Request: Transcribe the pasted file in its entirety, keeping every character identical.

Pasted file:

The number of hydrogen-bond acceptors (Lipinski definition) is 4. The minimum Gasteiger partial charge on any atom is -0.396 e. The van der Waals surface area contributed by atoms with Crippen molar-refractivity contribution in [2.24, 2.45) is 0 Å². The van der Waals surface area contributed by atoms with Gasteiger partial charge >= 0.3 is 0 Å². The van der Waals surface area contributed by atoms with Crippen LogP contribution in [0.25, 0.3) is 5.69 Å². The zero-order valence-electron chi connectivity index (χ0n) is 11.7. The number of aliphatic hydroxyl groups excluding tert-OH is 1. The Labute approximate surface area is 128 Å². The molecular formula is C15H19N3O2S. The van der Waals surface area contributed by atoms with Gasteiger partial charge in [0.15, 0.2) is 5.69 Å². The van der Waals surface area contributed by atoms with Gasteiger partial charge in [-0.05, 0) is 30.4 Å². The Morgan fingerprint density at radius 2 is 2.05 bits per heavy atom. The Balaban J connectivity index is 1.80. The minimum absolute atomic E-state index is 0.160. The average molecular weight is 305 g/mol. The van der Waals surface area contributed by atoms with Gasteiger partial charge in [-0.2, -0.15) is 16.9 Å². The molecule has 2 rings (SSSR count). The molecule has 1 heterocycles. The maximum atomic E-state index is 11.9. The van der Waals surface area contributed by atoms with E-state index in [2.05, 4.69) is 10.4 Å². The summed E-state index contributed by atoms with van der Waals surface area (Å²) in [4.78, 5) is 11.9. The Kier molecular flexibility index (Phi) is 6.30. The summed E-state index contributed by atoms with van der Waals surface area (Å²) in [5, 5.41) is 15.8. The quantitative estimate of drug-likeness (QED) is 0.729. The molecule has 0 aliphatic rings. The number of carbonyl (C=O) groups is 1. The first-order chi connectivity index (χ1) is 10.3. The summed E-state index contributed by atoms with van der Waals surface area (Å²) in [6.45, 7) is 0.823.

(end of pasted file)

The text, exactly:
The number of hydrogen-bond acceptors (Lipinski definition) is 4. The minimum Gasteiger partial charge on any atom is -0.396 e. The van der Waals surface area contributed by atoms with Crippen molar-refractivity contribution in [2.24, 2.45) is 0 Å². The van der Waals surface area contributed by atoms with Gasteiger partial charge >= 0.3 is 0 Å². The van der Waals surface area contributed by atoms with Crippen LogP contribution in [0.25, 0.3) is 5.69 Å². The zero-order valence-electron chi connectivity index (χ0n) is 11.7. The number of aliphatic hydroxyl groups excluding tert-OH is 1. The Labute approximate surface area is 128 Å². The molecular formula is C15H19N3O2S. The van der Waals surface area contributed by atoms with Gasteiger partial charge in [0.15, 0.2) is 5.69 Å². The van der Waals surface area contributed by atoms with Gasteiger partial charge in [-0.05, 0) is 30.4 Å². The Morgan fingerprint density at radius 2 is 2.05 bits per heavy atom. The Balaban J connectivity index is 1.80. The minimum absolute atomic E-state index is 0.160. The average molecular weight is 305 g/mol. The van der Waals surface area contributed by atoms with Gasteiger partial charge in [-0.2, -0.15) is 16.9 Å². The molecule has 2 rings (SSSR count). The molecule has 1 heterocycles. The maximum atomic E-state index is 11.9. The van der Waals surface area contributed by atoms with E-state index in [2.05, 4.69) is 10.4 Å². The summed E-state index contributed by atoms with van der Waals surface area (Å²) in [4.78, 5) is 11.9. The Kier molecular flexibility index (Phi) is 6.30. The summed E-state index contributed by atoms with van der Waals surface area (Å²) in [5, 5.41) is 15.8. The quantitative estimate of drug-likeness (QED) is 0.729. The molecule has 0 aliphatic rings. The number of carbonyl (C=O) groups is 1. The first-order chi connectivity index (χ1) is 10.3. The summed E-state index contributed by atoms with van der Waals surface area (Å²) in [6.45, 7) is 0.823.